Israel: Bank of Israel keeps rates unchanged in July but announces extra measures to boost the economy
At its 6 July meeting, the Bank of Israel (BoI) left the policy rate at 0.10%. However, the BoI announced it would begin purchases of corporate bonds, and renewed its business lending scheme with looser criteria regarding the collateral banks can use to apply for credit.
The decision to provide further monetary stimulus was aimed at protecting the economy. The Bank has markedly revised down its GDP projections for this year, and now expects a 6.0% contraction, compared to the 4.5% drop forecast in May, as a resurgence of domestic coronavirus cases weighs on the recovery in activity. In addition, price pressures are extremely weak amid the tepid economy, low oil prices and the strengthening shekel, providing the BoI with a further rationale to loosen its stance.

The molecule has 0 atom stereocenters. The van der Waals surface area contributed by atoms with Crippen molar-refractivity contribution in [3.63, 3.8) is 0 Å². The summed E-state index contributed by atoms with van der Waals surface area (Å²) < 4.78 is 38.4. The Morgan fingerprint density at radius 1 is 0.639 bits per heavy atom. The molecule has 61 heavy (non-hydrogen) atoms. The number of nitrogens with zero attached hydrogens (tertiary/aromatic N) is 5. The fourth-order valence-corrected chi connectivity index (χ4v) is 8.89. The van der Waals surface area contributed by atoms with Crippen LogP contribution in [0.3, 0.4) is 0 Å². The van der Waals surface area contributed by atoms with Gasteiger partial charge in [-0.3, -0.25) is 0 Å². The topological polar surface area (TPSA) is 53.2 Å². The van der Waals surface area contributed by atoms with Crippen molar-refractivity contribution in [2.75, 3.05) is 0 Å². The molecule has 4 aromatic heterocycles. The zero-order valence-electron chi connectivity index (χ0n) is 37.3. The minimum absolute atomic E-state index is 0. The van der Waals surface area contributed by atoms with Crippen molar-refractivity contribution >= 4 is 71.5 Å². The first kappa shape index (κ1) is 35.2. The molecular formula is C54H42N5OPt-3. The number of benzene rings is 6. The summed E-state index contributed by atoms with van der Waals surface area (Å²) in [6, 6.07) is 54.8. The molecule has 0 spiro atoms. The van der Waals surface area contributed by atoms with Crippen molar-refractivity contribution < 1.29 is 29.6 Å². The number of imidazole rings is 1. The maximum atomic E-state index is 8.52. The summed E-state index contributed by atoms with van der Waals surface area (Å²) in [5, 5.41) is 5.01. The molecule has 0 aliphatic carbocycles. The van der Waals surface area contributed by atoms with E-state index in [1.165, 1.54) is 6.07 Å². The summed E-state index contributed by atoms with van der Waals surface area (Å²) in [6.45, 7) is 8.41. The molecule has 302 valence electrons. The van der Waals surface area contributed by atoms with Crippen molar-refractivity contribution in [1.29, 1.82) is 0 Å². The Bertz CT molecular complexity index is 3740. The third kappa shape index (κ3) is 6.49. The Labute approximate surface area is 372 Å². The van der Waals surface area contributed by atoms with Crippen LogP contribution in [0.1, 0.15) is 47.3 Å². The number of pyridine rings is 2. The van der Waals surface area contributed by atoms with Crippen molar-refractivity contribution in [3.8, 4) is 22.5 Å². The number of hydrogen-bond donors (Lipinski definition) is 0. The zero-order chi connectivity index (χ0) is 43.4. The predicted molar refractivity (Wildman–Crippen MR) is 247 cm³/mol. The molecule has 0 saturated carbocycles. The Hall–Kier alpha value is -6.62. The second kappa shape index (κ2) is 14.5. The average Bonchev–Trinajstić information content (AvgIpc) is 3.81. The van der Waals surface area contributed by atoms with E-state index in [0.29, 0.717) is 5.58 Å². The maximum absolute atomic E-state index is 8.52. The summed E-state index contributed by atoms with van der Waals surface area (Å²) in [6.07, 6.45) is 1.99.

The BoI maintained a dovish outlook, and said it stands ready to “expand the use of the existing tools, including the interest rate tool, and will operate additional ones” if required. As such, further monetary easing is possible going forward, although this will likely be delivered chiefly through non-conventional measures given the Bank appears reluctant to use negative interest rates.
As Goldman Sachs comments:
“Given a sizable output gap, inflation running in negative territory and a strong Shekel, we think the BoI has more room to ease. Nevertheless, we think that the previous communication of the Monetary Committee and the decision today suggest that the BoI will not reduce rates further. Instead, we expect the Monetary Committee to focus on the transmission of low rates to the rest of the economy and any additional easing to come through credit related measures.”